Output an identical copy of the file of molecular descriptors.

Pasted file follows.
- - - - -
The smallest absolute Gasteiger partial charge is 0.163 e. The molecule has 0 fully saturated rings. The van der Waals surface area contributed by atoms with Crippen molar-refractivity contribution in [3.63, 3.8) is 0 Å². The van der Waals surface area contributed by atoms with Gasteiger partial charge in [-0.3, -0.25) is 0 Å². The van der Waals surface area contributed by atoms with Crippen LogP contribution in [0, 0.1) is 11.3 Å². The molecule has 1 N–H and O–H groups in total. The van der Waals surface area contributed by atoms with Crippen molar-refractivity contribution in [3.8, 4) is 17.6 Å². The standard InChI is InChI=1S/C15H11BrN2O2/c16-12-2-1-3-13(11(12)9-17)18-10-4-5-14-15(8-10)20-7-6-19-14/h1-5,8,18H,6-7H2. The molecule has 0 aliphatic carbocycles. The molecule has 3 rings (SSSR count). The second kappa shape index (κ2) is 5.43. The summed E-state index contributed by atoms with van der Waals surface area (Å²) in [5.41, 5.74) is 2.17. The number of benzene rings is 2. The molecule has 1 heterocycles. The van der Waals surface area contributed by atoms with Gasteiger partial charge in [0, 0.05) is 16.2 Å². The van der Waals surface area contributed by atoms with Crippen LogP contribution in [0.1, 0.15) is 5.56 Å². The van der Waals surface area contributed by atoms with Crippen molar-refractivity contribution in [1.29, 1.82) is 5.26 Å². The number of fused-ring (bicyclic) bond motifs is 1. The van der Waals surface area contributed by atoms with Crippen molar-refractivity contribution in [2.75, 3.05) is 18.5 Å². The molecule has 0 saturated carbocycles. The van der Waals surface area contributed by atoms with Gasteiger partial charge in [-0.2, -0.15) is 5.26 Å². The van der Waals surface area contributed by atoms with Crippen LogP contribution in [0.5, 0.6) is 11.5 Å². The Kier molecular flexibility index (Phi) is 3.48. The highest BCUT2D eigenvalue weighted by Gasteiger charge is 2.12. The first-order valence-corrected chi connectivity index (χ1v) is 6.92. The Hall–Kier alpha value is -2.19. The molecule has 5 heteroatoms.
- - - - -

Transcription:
The smallest absolute Gasteiger partial charge is 0.163 e. The molecule has 0 fully saturated rings. The van der Waals surface area contributed by atoms with Crippen molar-refractivity contribution in [3.63, 3.8) is 0 Å². The van der Waals surface area contributed by atoms with Gasteiger partial charge in [-0.3, -0.25) is 0 Å². The van der Waals surface area contributed by atoms with Crippen LogP contribution in [0, 0.1) is 11.3 Å². The molecule has 1 N–H and O–H groups in total. The van der Waals surface area contributed by atoms with Crippen molar-refractivity contribution in [3.8, 4) is 17.6 Å². The standard InChI is InChI=1S/C15H11BrN2O2/c16-12-2-1-3-13(11(12)9-17)18-10-4-5-14-15(8-10)20-7-6-19-14/h1-5,8,18H,6-7H2. The molecule has 0 aliphatic carbocycles. The molecule has 3 rings (SSSR count). The second kappa shape index (κ2) is 5.43. The summed E-state index contributed by atoms with van der Waals surface area (Å²) in [5.41, 5.74) is 2.17. The number of benzene rings is 2. The molecule has 1 heterocycles. The van der Waals surface area contributed by atoms with Gasteiger partial charge in [0, 0.05) is 16.2 Å². The van der Waals surface area contributed by atoms with Crippen LogP contribution in [0.1, 0.15) is 5.56 Å². The van der Waals surface area contributed by atoms with Crippen molar-refractivity contribution in [1.29, 1.82) is 5.26 Å². The number of fused-ring (bicyclic) bond motifs is 1. The van der Waals surface area contributed by atoms with Crippen molar-refractivity contribution in [2.75, 3.05) is 18.5 Å². The molecule has 0 saturated carbocycles. The van der Waals surface area contributed by atoms with Gasteiger partial charge in [-0.2, -0.15) is 5.26 Å². The van der Waals surface area contributed by atoms with Crippen LogP contribution in [0.5, 0.6) is 11.5 Å². The Kier molecular flexibility index (Phi) is 3.48. The highest BCUT2D eigenvalue weighted by Gasteiger charge is 2.12. The first-order valence-corrected chi connectivity index (χ1v) is 6.92. The Hall–Kier alpha value is -2.19. The molecule has 5 heteroatoms.